Is a medical illness causing your patient’s depression?
Endocrine, neurologic, infectious, or malignant processes could cause mood symptoms
Ms. G, age 56, presents with the chief complaint of “depression.” Review of symptoms reveals 6 months of depressed mood, anhedonia, tearfulness, 30-pound weight gain, low energy, and bilateral ankle edema. Her psychiatrist orders a thyroid stimulating hormone (TSH) level, which shows 9.51 mU/L (normal range 0.35 to 4.94 mU/L), indicating hypothyroidism. After 1 month of treatment with levothyroxine, Ms. G’s mood symptoms and edema resolve and her weight stabilizes.
A patient who comes to you for treatment of depression might also present with physical symptoms (such as, fatigue, nausea, balance problems, etc.) that could point to a medical illness. Endocrine, neurologic, infectious, and malignant processes (Table 1) and vitamin deficiencies (Table 2) could be causing your patient’s depression. To help differentiate various etiologies of depressive symptoms, we review common medical causes of depression, their distinguishing characteristics, and pertinent treatment issues.
DSM-IV-TR considers major depression secondary to a general medical condition to be diagnostically separate from a major depressive episode. When considering nonpsychiatric causes of depression, begin with a thorough medical history including current and past medications (Table 3),1-7 illicit substance use, review of systems, and a detailed neurologic exam.
Medical conditions with evidence of causing depression
Vitamin deficiencies that can lead to depression
Medications that may be linked to depressive symptoms
Varenicline and bupropion
Hypothyroidism increases a patient’s risk of a mood disorder 7-fold, compared with the general population.8
Signs and symptoms. Patients with hypothyroidism may complain of constipation, thinning hair, dry skin, edema, sensitivity to cold, goiter, thyroid nodule, or hoarse voice. Symptoms such as fatigue, weight gain, and sleep disturbance overlap with depressive symptoms. A TSH value >4.94 mU/L indicates hypothyroidism and warrants referral to a primary care provider or endocrinologist.
Although the pathophysiology is unclear, 1 study found elevated thyroid peroxide antibodies in depressed postmenopausal women who had abnormal thyroid function tests, suggesting an autoimmune link between depression and hypothyroidism.9 In another study, 2.5% of depressed patients had abnormal serum TSH or thyroxine levels indicating hypothyroidism.10 Thyroid hormones have been used to augment treatment of refractory depression.11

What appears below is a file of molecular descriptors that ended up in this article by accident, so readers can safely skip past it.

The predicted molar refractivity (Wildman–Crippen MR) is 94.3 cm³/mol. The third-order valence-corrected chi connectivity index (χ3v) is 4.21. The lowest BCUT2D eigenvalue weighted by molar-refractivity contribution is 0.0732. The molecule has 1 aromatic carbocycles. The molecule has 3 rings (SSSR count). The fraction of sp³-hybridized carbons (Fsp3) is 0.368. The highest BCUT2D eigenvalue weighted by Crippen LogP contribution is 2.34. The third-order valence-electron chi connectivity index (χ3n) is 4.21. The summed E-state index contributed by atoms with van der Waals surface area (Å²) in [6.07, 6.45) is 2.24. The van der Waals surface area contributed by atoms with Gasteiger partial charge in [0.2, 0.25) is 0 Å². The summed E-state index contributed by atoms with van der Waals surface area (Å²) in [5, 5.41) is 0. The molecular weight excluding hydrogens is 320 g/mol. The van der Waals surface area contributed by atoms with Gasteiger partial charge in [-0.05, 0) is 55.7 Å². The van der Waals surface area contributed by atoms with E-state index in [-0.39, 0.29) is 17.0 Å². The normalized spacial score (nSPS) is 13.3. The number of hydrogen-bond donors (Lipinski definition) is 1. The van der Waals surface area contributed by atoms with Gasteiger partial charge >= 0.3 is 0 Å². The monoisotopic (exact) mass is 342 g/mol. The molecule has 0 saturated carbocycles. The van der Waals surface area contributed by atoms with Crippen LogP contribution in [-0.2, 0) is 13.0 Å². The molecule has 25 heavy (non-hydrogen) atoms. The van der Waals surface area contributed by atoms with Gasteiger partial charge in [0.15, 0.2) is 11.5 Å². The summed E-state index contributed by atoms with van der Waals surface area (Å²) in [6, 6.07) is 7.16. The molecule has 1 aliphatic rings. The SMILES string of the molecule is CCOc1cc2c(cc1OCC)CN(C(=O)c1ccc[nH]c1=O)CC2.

Hyperparathyroidism. “Moans, groans, stones, and psychiatric overtones” describes the constellation of hyperparathyroidism symptoms. As serum calcium levels rise, mood and physical symptoms worsen (Table 4).
Signs and symptoms. Elevated serum calcium (normal range 8.7 to 10.7 mg/dL) and parathyroid hormone (PTH) levels support the diagnosis. Depressive symptoms may diminish or even resolve when calcium levels return to normal after parathyroidectomy.12
Cushing’s syndrome (CS). As many as 80% of patients exhibit depressive symptoms when CS is active.13
Signs and symptoms. Distinguishing CS symptoms include:
- truncal obesity
- facial flushing
- purple striae.
Elevated serum cortisol, the condition’s hallmark, may be caused by pituitary adenomas, adrenal tumors or hyperplasia, or ectopic adrenocorticotropic hormone secretion. The most common cause is exogenous administration of glucocorticoids. A dexamethasone suppression test or 24-hour urine cortisol confirms CS diagnosis.
Depressed CS patients often experience poor concentration, early morning waking, and decreased libido. Compared with nondepressed individuals with CS, those with depression tend to be older (average age 37.5) and more likely to be female, have more severe CS-related symptoms, and exhibit higher urine cortisol levels at diagnosis (average 1.694 pmol/L).14,15
Antidepressants typically will not resolve depression in patients with CS unless you also correct the hypercorticalism.16
Addison’s disease (AD). Major depressive disorder is >2 times more prevalent in AD patients compared with matched controls.17
Signs and symptoms. Hyperpigmentation, salt cravings, low blood pressure, nausea, and vomiting are AD hallmarks. AD patients present with fatigue, vegetative symptoms, weight loss, and weakness that mimics a major depressive episode.
AD is caused by damage to the adrenal cortex. These patients do not have enough of the mineralocorticoid aldosterone, which maintains sodium and potassium balance and regulates blood pressure via the renin-angiotensin-aldosterone pathway. Decreased morning serum cortisol level, hyponatremia, and hyperkalemia confirm the diagnosis. AD can be serious—possibly fatal—so prompt referral to an endocrinologist is warranted.
Clinical symptoms of hyperparathyroidism
Gastroesophageal reflux disease
Increased blood pressure
Stroke. Post-stroke depressive symptoms generally do not differ from endogenous depression. Apathy, catastrophic reactions, hyper emotionalism, and diurnal mood variations are more prevalent in stroke patients,18 although some of these features have been noted in other neurologic conditions.
Signs and symptoms. Look for depression onset or a change in existing depression symptoms that occurs in the context of a clinically apparent stroke.19 Antidepressants such as serotonin reuptake inhibitors may relieve post-stroke depression.
Seizures. Depressive symptoms could appear before or after a seizure or may be the clinical presentation of a simple or complex partial seizure.1
Signs and symptoms. Episodic, short-lived depression that resolves rapidly may warrant a seizure evaluation. Prodromal depressive symptoms such as irritability, depression, fear, or anger20 may precede a seizure by 1 to 3 days and could improve after the seizure.